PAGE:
Studies show that reading blocks of text are one of the least effective methods of transferring knowledge – especially when it involves co-workers with little education. With this in mind, it is less than ideal that most quality systems are based on written work instructions. Video-based and CAD-based work instructions offer multitudes of advantages over text-based paper instructions.

Video-based work instruction

Perhaps this is because most of us find it easier to write a document than to create an instructional video? As you will see here, modern video tools mean that it is now much easier to create visual work instructions. So there is really no good reason not to make those work instructions visual. There are three types of visual elements to consider when you create visual work instructions:

  • Text – The reader has to be able to skim the text and find what he is looking for with ease. For instance, you can format risks so they always show in a special color. 
  • Images – Use images to show food, machines or anything where you can make an image. If your instruction is about an ERP system, then make a screen dump.
  • Videos – next time you complete a task within a system, do a recording to show the viewer what you are doing.

By using images and videos, you dramatically increase the recipients’ ability to remember the material. Nevertheless, the biggest effect comes from involving your colleagues in the process of creating work instructions. Only then will they turn into action – and stay updated. The main benefits of video-based instructions are:

  • Video doesn’t leave anything to the imagination. The viewer will see exactly what they need to do to complete their task.
  • They are great for processes where you don’t have complete or up to date CAD models.
  • It’s easy to play video-based instructions on any device (it’s a standardized format).

CAD-based work instruction

The use of CAD (3D ) work Instructions has been increasing. The development of CAD work instructions requires special-purpose software applications that are able to directly leverage the 3D models from the 3D CAD system. Such work instructions enable the user to interact with the 3D assembly while increasing understanding quickly by bringing the product to life. Here are the primary benefits of implementing CAD-based 3D work instructions:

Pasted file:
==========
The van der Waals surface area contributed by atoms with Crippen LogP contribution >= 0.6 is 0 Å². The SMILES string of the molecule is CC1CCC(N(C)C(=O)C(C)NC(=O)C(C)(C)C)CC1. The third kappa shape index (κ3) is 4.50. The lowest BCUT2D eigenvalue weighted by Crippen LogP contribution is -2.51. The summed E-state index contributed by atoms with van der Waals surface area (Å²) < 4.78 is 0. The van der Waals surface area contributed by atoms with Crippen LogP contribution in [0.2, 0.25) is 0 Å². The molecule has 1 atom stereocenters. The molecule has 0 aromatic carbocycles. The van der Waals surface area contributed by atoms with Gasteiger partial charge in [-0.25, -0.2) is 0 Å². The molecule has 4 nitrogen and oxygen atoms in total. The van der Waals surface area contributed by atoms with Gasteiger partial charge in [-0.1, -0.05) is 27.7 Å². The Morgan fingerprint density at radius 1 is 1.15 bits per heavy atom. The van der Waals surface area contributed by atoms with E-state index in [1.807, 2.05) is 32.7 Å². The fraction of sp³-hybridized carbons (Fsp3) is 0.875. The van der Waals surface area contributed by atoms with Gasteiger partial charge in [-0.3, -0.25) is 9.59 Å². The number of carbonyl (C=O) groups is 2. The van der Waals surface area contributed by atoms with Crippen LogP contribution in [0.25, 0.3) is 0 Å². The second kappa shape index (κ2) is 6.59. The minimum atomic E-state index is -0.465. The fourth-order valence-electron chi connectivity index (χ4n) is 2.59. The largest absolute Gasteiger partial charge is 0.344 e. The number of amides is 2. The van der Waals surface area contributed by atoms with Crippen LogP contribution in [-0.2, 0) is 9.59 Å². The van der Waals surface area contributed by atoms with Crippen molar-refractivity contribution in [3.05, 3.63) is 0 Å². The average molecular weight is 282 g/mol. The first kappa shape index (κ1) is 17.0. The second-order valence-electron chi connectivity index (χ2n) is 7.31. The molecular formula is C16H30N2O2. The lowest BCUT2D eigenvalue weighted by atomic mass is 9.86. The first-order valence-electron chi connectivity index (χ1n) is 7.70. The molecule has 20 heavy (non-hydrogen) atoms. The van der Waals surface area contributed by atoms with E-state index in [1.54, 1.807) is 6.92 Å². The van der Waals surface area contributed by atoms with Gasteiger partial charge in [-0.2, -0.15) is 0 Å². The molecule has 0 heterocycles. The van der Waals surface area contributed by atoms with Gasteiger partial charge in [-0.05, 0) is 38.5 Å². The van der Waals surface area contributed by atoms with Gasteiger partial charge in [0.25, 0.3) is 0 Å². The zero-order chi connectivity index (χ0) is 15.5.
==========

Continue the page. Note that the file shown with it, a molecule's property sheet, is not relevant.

• It’s easy to reposition a model in order to better understand the task to be performed.
  • Internal hyperlinks between the part geometry, parts list, and process steps allow you to add more information.
  • Warnings and additional information attached to specific parts.

Combining both formats for best results

While both formats have their own advantages, it makes a lot of sense to combine them. CAD-based work instructions can be used to easily produce a lot of variances, but they often don’t show a realistic environment. We all know that the engineering world is the idealized version of any manufacturing shop floor. Video-based instructions do require a few more steps (video needs to be recorded while CAD animations are exported), but they do show you exactly what you should be doing. Video-based instructions are not as efficient for the NPI engineers who create work instructions (unless if they are using REWO), but they are better for the end viewers who need to do the actual work.

What we recommend is using a combination of both. Use video-based instructions to show the main part of the work process. This will help the viewer position themselves into the environment. For specific parts that differ across different types of models of the same product, use CAD-based animations to point out the changes. In this way you help both sides – the authors of work instructions who spend let time creating the work instructions and the end viewers who will understand the instructions faster.